Freeing the price: The government had last increased the price of petrol in December 2011. For nearly six months it did not do anything and now has gone ahead and increased the price by a hefty 10 percent. It need not be said that such a stupendous increase at one go makes it very difficult for consumers to handle. In a normal market (like it is with vegetables, where prices change everyday), the price of oil would have risen gradually from December to May and consumers would have adjusted their consumption of petrol at the same pace. By raising the price suddenly the last person on the mind of the government is the aam aadmi, a term which the UPAwallahs do not stop using time and again.

The other option, of course, is to continue to subsidise diesel, LPG and kerosene. As a known stock bull said on a television show a couple of months back, even Saudi Arabia doesn't sell kerosene at the price at which we do. And that is why a lot of kerosene gets smuggled into neighbouring countries and is used to adulterate diesel and petrol.

If the subsidies continue, it is likely that the consumption of various oil products will not fall. And that in turn would mean oil imports would remain at their current level, and the trade deficit will continue to remain high. The economy will stagnate.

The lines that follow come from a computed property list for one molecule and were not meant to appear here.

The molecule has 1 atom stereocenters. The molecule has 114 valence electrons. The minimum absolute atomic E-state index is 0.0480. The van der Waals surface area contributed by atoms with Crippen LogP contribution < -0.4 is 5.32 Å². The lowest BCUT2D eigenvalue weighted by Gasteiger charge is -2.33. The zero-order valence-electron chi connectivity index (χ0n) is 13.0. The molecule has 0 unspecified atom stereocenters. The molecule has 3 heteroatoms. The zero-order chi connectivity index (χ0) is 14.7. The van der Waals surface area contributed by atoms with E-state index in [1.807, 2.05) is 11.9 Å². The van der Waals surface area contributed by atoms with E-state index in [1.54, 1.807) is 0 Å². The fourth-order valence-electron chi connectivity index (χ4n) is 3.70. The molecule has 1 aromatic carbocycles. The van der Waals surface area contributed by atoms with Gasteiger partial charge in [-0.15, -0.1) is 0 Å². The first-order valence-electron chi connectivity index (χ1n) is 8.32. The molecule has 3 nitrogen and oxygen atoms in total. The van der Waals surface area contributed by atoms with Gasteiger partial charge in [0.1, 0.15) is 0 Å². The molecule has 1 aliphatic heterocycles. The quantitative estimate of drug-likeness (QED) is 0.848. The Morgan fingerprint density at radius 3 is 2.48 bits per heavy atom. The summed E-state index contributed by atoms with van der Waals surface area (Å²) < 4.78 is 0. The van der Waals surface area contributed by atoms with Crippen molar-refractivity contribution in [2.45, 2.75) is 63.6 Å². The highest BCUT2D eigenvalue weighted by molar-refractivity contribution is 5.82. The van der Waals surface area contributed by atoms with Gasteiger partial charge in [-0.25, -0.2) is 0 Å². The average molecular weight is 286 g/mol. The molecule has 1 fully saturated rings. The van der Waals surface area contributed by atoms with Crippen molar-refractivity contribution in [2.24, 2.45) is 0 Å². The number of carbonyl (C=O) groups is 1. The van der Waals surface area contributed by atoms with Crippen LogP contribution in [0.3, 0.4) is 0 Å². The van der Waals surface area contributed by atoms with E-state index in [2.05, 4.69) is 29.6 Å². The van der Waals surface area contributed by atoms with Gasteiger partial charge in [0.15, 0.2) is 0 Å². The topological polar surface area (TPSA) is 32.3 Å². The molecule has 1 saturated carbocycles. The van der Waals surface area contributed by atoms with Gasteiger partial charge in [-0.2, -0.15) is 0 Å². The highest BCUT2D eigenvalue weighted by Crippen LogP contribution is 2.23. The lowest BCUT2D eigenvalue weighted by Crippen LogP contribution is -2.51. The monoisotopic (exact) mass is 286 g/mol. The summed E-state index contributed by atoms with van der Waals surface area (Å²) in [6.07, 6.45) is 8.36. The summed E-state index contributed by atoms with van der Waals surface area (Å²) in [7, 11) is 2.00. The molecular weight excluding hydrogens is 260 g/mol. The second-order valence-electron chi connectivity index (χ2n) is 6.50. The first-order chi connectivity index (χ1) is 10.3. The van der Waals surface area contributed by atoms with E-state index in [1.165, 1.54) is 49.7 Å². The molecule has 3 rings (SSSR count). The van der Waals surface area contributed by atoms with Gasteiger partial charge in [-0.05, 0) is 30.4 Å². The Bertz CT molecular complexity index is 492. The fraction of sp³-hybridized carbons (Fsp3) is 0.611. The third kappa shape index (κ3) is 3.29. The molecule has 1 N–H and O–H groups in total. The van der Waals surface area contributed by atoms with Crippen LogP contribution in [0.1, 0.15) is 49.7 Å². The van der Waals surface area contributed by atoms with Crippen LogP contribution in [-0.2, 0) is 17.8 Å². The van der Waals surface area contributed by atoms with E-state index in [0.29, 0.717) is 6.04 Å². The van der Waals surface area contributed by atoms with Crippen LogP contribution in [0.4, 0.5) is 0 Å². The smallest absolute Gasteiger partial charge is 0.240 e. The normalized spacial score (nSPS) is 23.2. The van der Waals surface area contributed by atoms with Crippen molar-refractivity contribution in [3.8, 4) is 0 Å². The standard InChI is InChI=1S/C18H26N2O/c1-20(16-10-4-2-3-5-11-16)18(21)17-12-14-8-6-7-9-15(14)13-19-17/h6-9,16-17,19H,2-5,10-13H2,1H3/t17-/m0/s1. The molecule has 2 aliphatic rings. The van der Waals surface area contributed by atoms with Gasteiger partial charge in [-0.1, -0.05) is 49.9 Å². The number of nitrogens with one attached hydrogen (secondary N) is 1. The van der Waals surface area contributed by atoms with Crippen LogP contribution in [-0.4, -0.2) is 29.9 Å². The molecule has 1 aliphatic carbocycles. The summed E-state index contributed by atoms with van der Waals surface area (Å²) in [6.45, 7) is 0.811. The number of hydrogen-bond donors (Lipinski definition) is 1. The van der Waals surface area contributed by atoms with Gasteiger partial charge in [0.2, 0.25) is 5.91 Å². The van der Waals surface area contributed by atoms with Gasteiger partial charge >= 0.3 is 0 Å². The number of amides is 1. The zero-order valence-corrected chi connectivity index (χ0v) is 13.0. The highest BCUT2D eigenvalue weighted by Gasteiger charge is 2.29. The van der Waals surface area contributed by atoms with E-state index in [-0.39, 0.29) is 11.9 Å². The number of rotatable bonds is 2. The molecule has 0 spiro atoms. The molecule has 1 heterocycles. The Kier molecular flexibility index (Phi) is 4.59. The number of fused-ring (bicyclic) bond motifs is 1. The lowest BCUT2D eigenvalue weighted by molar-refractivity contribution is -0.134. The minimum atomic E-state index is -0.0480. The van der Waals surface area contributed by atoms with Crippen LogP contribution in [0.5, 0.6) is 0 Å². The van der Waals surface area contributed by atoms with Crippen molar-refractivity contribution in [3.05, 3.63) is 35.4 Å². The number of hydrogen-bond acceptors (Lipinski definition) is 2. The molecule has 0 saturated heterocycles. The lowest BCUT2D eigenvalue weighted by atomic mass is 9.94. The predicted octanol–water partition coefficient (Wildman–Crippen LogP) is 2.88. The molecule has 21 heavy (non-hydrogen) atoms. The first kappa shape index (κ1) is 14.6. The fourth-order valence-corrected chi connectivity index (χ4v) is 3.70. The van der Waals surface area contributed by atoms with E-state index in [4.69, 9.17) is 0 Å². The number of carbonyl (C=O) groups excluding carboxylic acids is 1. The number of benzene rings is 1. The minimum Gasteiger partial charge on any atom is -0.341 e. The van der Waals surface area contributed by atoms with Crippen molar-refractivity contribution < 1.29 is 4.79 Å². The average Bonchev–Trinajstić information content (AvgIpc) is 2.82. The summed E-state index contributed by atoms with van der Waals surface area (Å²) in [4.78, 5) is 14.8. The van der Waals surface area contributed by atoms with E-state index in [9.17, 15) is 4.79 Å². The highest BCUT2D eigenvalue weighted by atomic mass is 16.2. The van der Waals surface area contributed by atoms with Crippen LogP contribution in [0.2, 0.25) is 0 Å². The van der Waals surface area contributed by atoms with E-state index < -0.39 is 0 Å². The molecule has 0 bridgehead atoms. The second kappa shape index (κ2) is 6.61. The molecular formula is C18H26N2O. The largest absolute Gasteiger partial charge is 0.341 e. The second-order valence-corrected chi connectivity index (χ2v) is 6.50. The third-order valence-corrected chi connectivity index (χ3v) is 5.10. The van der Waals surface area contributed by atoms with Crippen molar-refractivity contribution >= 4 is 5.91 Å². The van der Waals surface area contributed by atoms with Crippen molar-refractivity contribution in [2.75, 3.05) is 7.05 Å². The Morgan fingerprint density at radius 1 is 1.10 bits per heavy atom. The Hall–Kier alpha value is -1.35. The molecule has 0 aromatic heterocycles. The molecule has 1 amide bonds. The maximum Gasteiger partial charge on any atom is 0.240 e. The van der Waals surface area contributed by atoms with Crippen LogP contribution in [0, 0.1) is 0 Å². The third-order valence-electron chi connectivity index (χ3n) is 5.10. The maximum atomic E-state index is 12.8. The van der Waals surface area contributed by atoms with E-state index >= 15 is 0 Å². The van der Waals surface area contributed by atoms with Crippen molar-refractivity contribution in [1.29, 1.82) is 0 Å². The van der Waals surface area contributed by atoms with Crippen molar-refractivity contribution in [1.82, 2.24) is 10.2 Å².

Manmohan Singh as the finance minister started India's reform process. On 24 July 1991, he backed his "then" revolutionary proposals of opening up India's economy by paraphrasing Victor Hugo: "No power on Earth can stop an idea whose time has come."

Good economics is also good politics. That is an idea whose time has come. Now only if Mr Singh were listening to his own words. Or should we say be allowed to listen..

Vivek Kaul is a writer and can be reached at